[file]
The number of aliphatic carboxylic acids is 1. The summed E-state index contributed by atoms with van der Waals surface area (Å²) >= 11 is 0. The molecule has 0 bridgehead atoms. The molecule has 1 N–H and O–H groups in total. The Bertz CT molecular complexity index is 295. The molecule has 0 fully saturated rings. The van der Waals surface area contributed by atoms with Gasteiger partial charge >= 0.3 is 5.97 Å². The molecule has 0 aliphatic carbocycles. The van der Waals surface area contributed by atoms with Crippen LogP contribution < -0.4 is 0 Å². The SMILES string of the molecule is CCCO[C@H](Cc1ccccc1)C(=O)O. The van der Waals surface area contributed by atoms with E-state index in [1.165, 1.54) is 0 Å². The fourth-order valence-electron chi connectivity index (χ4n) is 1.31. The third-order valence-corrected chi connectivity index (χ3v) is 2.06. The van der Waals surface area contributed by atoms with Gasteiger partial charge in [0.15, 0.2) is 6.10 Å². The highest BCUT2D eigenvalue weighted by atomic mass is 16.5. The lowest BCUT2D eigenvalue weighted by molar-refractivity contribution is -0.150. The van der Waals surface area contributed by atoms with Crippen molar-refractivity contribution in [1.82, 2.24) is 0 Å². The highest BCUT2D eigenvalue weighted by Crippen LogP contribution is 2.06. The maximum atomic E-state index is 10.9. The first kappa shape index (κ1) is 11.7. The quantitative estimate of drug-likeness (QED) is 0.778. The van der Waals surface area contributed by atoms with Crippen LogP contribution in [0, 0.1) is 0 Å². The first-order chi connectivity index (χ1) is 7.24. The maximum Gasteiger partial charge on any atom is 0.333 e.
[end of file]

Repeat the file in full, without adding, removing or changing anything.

The number of aliphatic carboxylic acids is 1. The summed E-state index contributed by atoms with van der Waals surface area (Å²) >= 11 is 0. The molecule has 0 bridgehead atoms. The molecule has 1 N–H and O–H groups in total. The Bertz CT molecular complexity index is 295. The molecule has 0 fully saturated rings. The van der Waals surface area contributed by atoms with Gasteiger partial charge >= 0.3 is 5.97 Å². The molecule has 0 aliphatic carbocycles. The van der Waals surface area contributed by atoms with Crippen LogP contribution < -0.4 is 0 Å². The SMILES string of the molecule is CCCO[C@H](Cc1ccccc1)C(=O)O. The van der Waals surface area contributed by atoms with E-state index in [1.165, 1.54) is 0 Å². The fourth-order valence-electron chi connectivity index (χ4n) is 1.31. The third-order valence-corrected chi connectivity index (χ3v) is 2.06. The van der Waals surface area contributed by atoms with Gasteiger partial charge in [0.15, 0.2) is 6.10 Å². The highest BCUT2D eigenvalue weighted by atomic mass is 16.5. The lowest BCUT2D eigenvalue weighted by molar-refractivity contribution is -0.150. The van der Waals surface area contributed by atoms with Crippen molar-refractivity contribution in [1.82, 2.24) is 0 Å². The highest BCUT2D eigenvalue weighted by Crippen LogP contribution is 2.06. The maximum atomic E-state index is 10.9. The first kappa shape index (κ1) is 11.7. The quantitative estimate of drug-likeness (QED) is 0.778. The van der Waals surface area contributed by atoms with Crippen LogP contribution in [0, 0.1) is 0 Å². The first-order chi connectivity index (χ1) is 7.24. The maximum Gasteiger partial charge on any atom is 0.333 e.